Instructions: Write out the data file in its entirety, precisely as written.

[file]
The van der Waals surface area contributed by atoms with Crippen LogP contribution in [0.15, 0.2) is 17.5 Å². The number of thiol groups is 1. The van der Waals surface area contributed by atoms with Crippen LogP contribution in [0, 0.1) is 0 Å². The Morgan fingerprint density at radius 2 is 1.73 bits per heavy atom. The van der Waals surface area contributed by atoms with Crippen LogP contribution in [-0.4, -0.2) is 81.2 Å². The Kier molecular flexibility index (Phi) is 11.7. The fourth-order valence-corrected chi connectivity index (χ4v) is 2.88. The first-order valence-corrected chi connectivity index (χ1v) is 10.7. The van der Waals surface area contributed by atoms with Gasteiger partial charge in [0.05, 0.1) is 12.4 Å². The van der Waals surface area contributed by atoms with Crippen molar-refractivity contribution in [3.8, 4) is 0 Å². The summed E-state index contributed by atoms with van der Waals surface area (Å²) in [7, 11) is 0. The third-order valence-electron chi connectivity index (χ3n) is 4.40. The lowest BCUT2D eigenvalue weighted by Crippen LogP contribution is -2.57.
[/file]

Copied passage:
The van der Waals surface area contributed by atoms with Crippen LogP contribution in [0.15, 0.2) is 17.5 Å². The number of thiol groups is 1. The van der Waals surface area contributed by atoms with Crippen LogP contribution in [0, 0.1) is 0 Å². The Morgan fingerprint density at radius 2 is 1.73 bits per heavy atom. The van der Waals surface area contributed by atoms with Crippen LogP contribution in [-0.4, -0.2) is 81.2 Å². The Kier molecular flexibility index (Phi) is 11.7. The fourth-order valence-corrected chi connectivity index (χ4v) is 2.88. The first-order valence-corrected chi connectivity index (χ1v) is 10.7. The van der Waals surface area contributed by atoms with Gasteiger partial charge in [0.05, 0.1) is 12.4 Å². The van der Waals surface area contributed by atoms with Crippen molar-refractivity contribution in [3.8, 4) is 0 Å². The summed E-state index contributed by atoms with van der Waals surface area (Å²) in [7, 11) is 0. The third-order valence-electron chi connectivity index (χ3n) is 4.40. The lowest BCUT2D eigenvalue weighted by Crippen LogP contribution is -2.57.